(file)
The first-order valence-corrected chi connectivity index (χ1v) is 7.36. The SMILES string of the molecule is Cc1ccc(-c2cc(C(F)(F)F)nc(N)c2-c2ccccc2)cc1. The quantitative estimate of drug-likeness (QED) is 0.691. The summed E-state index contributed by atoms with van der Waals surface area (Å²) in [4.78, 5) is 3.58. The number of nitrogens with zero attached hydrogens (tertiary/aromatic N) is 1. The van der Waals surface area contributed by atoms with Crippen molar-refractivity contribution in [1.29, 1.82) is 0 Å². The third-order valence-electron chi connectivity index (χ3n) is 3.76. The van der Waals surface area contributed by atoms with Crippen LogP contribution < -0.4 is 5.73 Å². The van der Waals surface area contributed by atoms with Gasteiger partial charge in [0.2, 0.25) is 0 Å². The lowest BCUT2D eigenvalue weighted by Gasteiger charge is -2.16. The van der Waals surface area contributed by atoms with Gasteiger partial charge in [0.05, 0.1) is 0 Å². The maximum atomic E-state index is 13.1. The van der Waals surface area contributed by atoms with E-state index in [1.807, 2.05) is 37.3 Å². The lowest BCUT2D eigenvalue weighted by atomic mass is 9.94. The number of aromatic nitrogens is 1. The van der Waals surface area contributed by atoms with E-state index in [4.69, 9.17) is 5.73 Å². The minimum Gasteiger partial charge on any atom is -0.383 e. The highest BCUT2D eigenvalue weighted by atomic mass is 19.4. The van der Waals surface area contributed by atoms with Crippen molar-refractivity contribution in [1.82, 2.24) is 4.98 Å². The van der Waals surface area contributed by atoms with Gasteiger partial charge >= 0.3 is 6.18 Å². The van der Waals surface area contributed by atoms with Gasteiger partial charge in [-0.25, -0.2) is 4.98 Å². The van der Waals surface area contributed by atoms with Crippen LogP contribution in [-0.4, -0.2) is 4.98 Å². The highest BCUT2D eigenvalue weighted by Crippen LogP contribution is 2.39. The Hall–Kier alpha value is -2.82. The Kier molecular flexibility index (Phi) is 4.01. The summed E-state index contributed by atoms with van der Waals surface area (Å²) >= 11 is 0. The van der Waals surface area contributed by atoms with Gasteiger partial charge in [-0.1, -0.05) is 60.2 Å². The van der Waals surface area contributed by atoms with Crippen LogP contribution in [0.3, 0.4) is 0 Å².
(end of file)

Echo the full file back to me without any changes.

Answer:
The first-order valence-corrected chi connectivity index (χ1v) is 7.36. The SMILES string of the molecule is Cc1ccc(-c2cc(C(F)(F)F)nc(N)c2-c2ccccc2)cc1. The quantitative estimate of drug-likeness (QED) is 0.691. The summed E-state index contributed by atoms with van der Waals surface area (Å²) in [4.78, 5) is 3.58. The number of nitrogens with zero attached hydrogens (tertiary/aromatic N) is 1. The van der Waals surface area contributed by atoms with Crippen molar-refractivity contribution in [1.29, 1.82) is 0 Å². The third-order valence-electron chi connectivity index (χ3n) is 3.76. The van der Waals surface area contributed by atoms with Crippen LogP contribution < -0.4 is 5.73 Å². The van der Waals surface area contributed by atoms with Gasteiger partial charge in [0.2, 0.25) is 0 Å². The lowest BCUT2D eigenvalue weighted by Gasteiger charge is -2.16. The van der Waals surface area contributed by atoms with Gasteiger partial charge in [0.05, 0.1) is 0 Å². The maximum atomic E-state index is 13.1. The van der Waals surface area contributed by atoms with E-state index in [1.807, 2.05) is 37.3 Å². The lowest BCUT2D eigenvalue weighted by atomic mass is 9.94. The number of aromatic nitrogens is 1. The van der Waals surface area contributed by atoms with E-state index in [4.69, 9.17) is 5.73 Å². The minimum Gasteiger partial charge on any atom is -0.383 e. The highest BCUT2D eigenvalue weighted by atomic mass is 19.4. The van der Waals surface area contributed by atoms with Crippen molar-refractivity contribution in [1.82, 2.24) is 4.98 Å². The van der Waals surface area contributed by atoms with Gasteiger partial charge >= 0.3 is 6.18 Å². The van der Waals surface area contributed by atoms with Gasteiger partial charge in [-0.25, -0.2) is 4.98 Å². The van der Waals surface area contributed by atoms with Crippen LogP contribution in [-0.4, -0.2) is 4.98 Å². The highest BCUT2D eigenvalue weighted by Crippen LogP contribution is 2.39. The Hall–Kier alpha value is -2.82. The Kier molecular flexibility index (Phi) is 4.01. The summed E-state index contributed by atoms with van der Waals surface area (Å²) >= 11 is 0. The van der Waals surface area contributed by atoms with Gasteiger partial charge in [-0.1, -0.05) is 60.2 Å². The van der Waals surface area contributed by atoms with Crippen LogP contribution in [0.3, 0.4) is 0 Å².